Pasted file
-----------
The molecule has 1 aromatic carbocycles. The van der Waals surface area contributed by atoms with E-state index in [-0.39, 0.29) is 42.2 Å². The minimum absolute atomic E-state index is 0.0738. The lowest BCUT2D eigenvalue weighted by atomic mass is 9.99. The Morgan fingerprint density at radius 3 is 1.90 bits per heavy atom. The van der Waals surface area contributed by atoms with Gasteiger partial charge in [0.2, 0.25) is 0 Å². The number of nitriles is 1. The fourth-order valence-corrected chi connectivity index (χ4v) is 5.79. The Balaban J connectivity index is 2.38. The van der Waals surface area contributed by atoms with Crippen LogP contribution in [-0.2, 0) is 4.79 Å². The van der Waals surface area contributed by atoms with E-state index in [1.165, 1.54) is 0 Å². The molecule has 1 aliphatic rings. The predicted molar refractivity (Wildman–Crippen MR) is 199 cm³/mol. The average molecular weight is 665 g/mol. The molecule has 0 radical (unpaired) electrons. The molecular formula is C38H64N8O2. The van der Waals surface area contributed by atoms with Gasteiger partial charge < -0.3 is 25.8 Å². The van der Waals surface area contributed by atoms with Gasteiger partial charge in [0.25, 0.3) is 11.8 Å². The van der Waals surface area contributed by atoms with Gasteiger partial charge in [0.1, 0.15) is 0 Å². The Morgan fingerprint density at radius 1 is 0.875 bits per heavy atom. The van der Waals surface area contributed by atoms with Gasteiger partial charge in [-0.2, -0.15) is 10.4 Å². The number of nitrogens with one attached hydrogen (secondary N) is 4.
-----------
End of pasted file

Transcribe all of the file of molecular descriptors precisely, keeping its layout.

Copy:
The molecule has 1 aromatic carbocycles. The van der Waals surface area contributed by atoms with E-state index in [-0.39, 0.29) is 42.2 Å². The minimum absolute atomic E-state index is 0.0738. The lowest BCUT2D eigenvalue weighted by atomic mass is 9.99. The Morgan fingerprint density at radius 3 is 1.90 bits per heavy atom. The van der Waals surface area contributed by atoms with Gasteiger partial charge in [0.2, 0.25) is 0 Å². The number of nitriles is 1. The fourth-order valence-corrected chi connectivity index (χ4v) is 5.79. The Balaban J connectivity index is 2.38. The van der Waals surface area contributed by atoms with Crippen LogP contribution in [-0.2, 0) is 4.79 Å². The van der Waals surface area contributed by atoms with E-state index in [1.165, 1.54) is 0 Å². The molecule has 1 aliphatic rings. The predicted molar refractivity (Wildman–Crippen MR) is 199 cm³/mol. The average molecular weight is 665 g/mol. The molecule has 0 radical (unpaired) electrons. The molecular formula is C38H64N8O2. The van der Waals surface area contributed by atoms with Gasteiger partial charge < -0.3 is 25.8 Å². The van der Waals surface area contributed by atoms with Gasteiger partial charge in [0.25, 0.3) is 11.8 Å². The van der Waals surface area contributed by atoms with Gasteiger partial charge in [0.1, 0.15) is 0 Å². The Morgan fingerprint density at radius 1 is 0.875 bits per heavy atom. The van der Waals surface area contributed by atoms with Gasteiger partial charge in [-0.2, -0.15) is 10.4 Å². The number of nitrogens with one attached hydrogen (secondary N) is 4.